19. Well, they would, wouldn’t they?

    Scott Morrison and Christian Porter have been accused of ignoring the disability royal commission’s “urgent” request for an extension to the inquiry, after failing to reply to the commissioner for more than four months.

    In its interim report in October, the commission said it needed a 17-month extension, acknowledging the scope of the $527m inquiry may have been underestimated and noting the impact of the pandemic on the hearings.

    Guardian Australia can reveal the government is yet to respond to two letters from the commission chair Ronald Sackville requesting the extension, despite him stressing the “urgency” of an early response.

    Sackville said in a statement to Guardian Australia that he wrote to the prime minister and attorney general on 30 October about the matter.

    “On 14 December 2020, I wrote again to the prime minister and the attorney general explaining the urgency of an early response to the request for an extension,” he said.

    “The royal commission has not yet received a written response or indeed any substantive response to either letter.”

    • No surprise for Scrott. Pentecostals are full on with linking faith and healing. Testimony from the ‘healed’ is a bigly thing. The down side is of course what does that mean if you remain ‘unhealed’ ? Obviously you just ain’t ‘worthy’ of Dog’s mercy, so maybe you are just an unworthy wicked sinner. Porter, well he is just the ultimate FIGJAM arsehole.

    • There are conditions placed on that “healing” .

      The benefits their god will bestow are only for those who fulfil the conditions.

      First you have to be “saved” in a Pentecostal church (all other varieties of any faith are abominations, theirs is the only “true” church) then baptised. They practice full immersion baptism so prepare to get wet.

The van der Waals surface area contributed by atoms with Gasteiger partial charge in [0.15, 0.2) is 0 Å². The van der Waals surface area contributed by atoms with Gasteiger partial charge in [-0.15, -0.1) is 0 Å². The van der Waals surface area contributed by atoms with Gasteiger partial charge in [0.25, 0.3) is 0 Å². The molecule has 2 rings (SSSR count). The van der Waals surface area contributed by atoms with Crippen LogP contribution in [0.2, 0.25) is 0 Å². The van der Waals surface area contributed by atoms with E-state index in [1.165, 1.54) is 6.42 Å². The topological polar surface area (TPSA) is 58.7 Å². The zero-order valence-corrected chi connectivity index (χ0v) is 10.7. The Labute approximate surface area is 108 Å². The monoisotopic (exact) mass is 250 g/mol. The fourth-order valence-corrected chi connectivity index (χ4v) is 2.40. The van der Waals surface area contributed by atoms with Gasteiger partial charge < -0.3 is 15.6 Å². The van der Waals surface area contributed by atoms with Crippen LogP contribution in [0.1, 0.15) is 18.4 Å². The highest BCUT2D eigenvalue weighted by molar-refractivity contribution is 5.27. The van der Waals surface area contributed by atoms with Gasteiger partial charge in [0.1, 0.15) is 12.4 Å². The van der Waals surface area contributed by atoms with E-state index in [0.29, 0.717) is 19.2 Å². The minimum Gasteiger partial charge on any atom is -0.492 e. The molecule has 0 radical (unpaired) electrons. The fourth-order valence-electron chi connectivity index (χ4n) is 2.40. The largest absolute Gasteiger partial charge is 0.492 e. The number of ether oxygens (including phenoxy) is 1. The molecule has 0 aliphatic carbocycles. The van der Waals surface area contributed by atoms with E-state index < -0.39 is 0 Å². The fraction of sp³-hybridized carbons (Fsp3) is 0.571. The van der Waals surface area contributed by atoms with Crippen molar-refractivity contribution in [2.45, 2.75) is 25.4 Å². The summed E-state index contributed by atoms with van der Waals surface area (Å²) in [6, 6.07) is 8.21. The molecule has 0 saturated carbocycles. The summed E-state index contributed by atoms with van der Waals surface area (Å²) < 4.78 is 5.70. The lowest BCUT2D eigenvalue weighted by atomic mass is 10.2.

As an aside – Stuart Robert, the man in charge of the NDIS, has taken parties of brainwashed believers to the Holy Land to be baptised in the Jordan River (nowa filthy, muddy, polluted sewer) with himself doing the honours.

      Once saved and dunked you have to tithe regularly.

      You also have to participate fully in the activities of whatever “church” you have been suckered into joining. That means not only turning up for church every Sunday but also joining a special men’s or women’s group for weekly meetings, attending regular bible study and prayer meetings, attending age segregated meetings for seniors, “young professionals” or families and doing whatever else you are told that dark god requires of you.

      Then further donations in addition to the tithing will be necessary to show your faith in the healing power of whatever pastor has latched onto you.

      All this requires a considerable amount of brainwashing to be truly effective. These churches achieve that by taking over your life as well as taking all your money.

      And then, if the laying on of hands does not work you are to blame for not doing enough for that dark god. Maybe if you keep tithing, donating and praying said god (certainly not the Christian God) will eventually smile on you. If you cannot give any more they dump you, often saying you are so evil you are not able to be saved.

      These people are evil, what they run is not a church, it’s a pyramid scheme where those at the top quickly become multi-millionaires while those at the bottom keep on giving.